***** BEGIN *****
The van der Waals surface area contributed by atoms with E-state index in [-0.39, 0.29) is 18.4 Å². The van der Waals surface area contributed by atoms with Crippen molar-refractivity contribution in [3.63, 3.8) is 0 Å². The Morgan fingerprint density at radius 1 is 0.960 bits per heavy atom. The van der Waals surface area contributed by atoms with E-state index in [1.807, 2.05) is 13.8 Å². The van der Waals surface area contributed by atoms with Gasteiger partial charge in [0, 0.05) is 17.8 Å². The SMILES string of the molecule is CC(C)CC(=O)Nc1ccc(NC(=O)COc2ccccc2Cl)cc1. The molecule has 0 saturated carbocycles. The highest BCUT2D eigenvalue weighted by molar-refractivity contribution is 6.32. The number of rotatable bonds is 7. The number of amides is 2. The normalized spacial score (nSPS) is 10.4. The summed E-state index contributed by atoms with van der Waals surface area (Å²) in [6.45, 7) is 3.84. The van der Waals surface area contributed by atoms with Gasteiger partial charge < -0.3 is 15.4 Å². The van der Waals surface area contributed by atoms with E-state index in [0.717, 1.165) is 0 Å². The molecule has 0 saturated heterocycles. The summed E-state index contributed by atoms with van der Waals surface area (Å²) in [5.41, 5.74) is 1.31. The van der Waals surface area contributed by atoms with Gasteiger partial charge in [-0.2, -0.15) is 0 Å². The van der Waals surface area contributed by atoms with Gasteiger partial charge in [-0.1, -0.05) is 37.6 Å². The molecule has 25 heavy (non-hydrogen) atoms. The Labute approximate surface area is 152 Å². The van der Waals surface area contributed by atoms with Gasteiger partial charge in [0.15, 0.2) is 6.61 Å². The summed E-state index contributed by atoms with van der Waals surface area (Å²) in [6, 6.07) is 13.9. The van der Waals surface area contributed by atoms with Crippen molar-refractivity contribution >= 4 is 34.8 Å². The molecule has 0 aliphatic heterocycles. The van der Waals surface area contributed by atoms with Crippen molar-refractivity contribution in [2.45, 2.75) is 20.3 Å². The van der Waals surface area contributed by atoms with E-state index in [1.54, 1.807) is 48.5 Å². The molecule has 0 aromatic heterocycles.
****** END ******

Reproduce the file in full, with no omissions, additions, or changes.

The van der Waals surface area contributed by atoms with E-state index in [-0.39, 0.29) is 18.4 Å². The van der Waals surface area contributed by atoms with Crippen molar-refractivity contribution in [3.63, 3.8) is 0 Å². The Morgan fingerprint density at radius 1 is 0.960 bits per heavy atom. The van der Waals surface area contributed by atoms with E-state index in [1.807, 2.05) is 13.8 Å². The van der Waals surface area contributed by atoms with Gasteiger partial charge in [0, 0.05) is 17.8 Å². The SMILES string of the molecule is CC(C)CC(=O)Nc1ccc(NC(=O)COc2ccccc2Cl)cc1. The molecule has 0 saturated carbocycles. The highest BCUT2D eigenvalue weighted by molar-refractivity contribution is 6.32. The number of rotatable bonds is 7. The number of amides is 2. The normalized spacial score (nSPS) is 10.4. The summed E-state index contributed by atoms with van der Waals surface area (Å²) in [6.45, 7) is 3.84. The van der Waals surface area contributed by atoms with Gasteiger partial charge < -0.3 is 15.4 Å². The van der Waals surface area contributed by atoms with E-state index in [0.717, 1.165) is 0 Å². The molecule has 0 saturated heterocycles. The summed E-state index contributed by atoms with van der Waals surface area (Å²) in [5.41, 5.74) is 1.31. The van der Waals surface area contributed by atoms with Gasteiger partial charge in [-0.2, -0.15) is 0 Å². The van der Waals surface area contributed by atoms with Gasteiger partial charge in [-0.1, -0.05) is 37.6 Å². The molecule has 25 heavy (non-hydrogen) atoms. The Labute approximate surface area is 152 Å². The van der Waals surface area contributed by atoms with Gasteiger partial charge in [0.15, 0.2) is 6.61 Å². The summed E-state index contributed by atoms with van der Waals surface area (Å²) in [6, 6.07) is 13.9. The van der Waals surface area contributed by atoms with Crippen molar-refractivity contribution >= 4 is 34.8 Å². The molecule has 0 aliphatic heterocycles. The van der Waals surface area contributed by atoms with Crippen molar-refractivity contribution in [2.45, 2.75) is 20.3 Å². The van der Waals surface area contributed by atoms with E-state index in [1.54, 1.807) is 48.5 Å². The molecule has 0 aromatic heterocycles.